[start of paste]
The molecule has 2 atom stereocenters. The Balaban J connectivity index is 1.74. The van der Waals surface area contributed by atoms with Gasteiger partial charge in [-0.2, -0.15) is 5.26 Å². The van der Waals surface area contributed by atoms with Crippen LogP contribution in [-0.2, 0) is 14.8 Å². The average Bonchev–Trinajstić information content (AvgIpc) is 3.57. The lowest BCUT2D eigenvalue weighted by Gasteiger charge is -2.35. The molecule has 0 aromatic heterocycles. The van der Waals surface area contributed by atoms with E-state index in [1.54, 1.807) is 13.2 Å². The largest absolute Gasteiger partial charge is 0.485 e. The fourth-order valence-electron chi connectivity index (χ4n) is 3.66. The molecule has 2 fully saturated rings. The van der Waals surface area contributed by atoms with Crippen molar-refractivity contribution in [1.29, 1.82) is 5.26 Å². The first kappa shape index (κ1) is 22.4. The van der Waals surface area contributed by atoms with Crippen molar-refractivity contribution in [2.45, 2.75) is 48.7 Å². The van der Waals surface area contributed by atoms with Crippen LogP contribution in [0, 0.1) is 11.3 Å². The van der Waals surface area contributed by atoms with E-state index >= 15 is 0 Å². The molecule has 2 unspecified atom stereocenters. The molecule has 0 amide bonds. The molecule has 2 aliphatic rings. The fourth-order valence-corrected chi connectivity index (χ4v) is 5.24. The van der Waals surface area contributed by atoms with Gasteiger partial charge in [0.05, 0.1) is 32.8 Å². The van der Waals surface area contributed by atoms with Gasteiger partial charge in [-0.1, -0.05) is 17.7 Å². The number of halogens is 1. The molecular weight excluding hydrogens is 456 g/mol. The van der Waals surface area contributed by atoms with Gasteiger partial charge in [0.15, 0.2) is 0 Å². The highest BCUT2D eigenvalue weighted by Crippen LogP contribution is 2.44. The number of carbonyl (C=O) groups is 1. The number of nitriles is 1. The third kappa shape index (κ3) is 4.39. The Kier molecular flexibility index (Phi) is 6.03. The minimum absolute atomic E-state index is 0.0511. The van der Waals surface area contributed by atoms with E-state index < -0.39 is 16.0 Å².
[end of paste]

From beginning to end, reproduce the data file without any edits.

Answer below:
The molecule has 2 atom stereocenters. The Balaban J connectivity index is 1.74. The van der Waals surface area contributed by atoms with Gasteiger partial charge in [-0.2, -0.15) is 5.26 Å². The van der Waals surface area contributed by atoms with Crippen LogP contribution in [-0.2, 0) is 14.8 Å². The average Bonchev–Trinajstić information content (AvgIpc) is 3.57. The lowest BCUT2D eigenvalue weighted by Gasteiger charge is -2.35. The molecule has 0 aromatic heterocycles. The van der Waals surface area contributed by atoms with E-state index in [1.54, 1.807) is 13.2 Å². The largest absolute Gasteiger partial charge is 0.485 e. The fourth-order valence-electron chi connectivity index (χ4n) is 3.66. The molecule has 2 fully saturated rings. The van der Waals surface area contributed by atoms with Crippen molar-refractivity contribution in [1.29, 1.82) is 5.26 Å². The first kappa shape index (κ1) is 22.4. The van der Waals surface area contributed by atoms with Crippen molar-refractivity contribution in [2.45, 2.75) is 48.7 Å². The van der Waals surface area contributed by atoms with Crippen LogP contribution in [0, 0.1) is 11.3 Å². The van der Waals surface area contributed by atoms with E-state index >= 15 is 0 Å². The molecule has 2 unspecified atom stereocenters. The molecule has 0 amide bonds. The molecule has 2 aliphatic rings. The fourth-order valence-corrected chi connectivity index (χ4v) is 5.24. The van der Waals surface area contributed by atoms with Gasteiger partial charge in [0.05, 0.1) is 32.8 Å². The van der Waals surface area contributed by atoms with Gasteiger partial charge in [-0.1, -0.05) is 17.7 Å². The number of halogens is 1. The molecular weight excluding hydrogens is 456 g/mol. The van der Waals surface area contributed by atoms with Gasteiger partial charge in [0.15, 0.2) is 0 Å². The highest BCUT2D eigenvalue weighted by Crippen LogP contribution is 2.44. The number of carbonyl (C=O) groups is 1. The number of nitriles is 1. The third kappa shape index (κ3) is 4.39. The Kier molecular flexibility index (Phi) is 6.03. The minimum absolute atomic E-state index is 0.0511. The van der Waals surface area contributed by atoms with E-state index < -0.39 is 16.0 Å².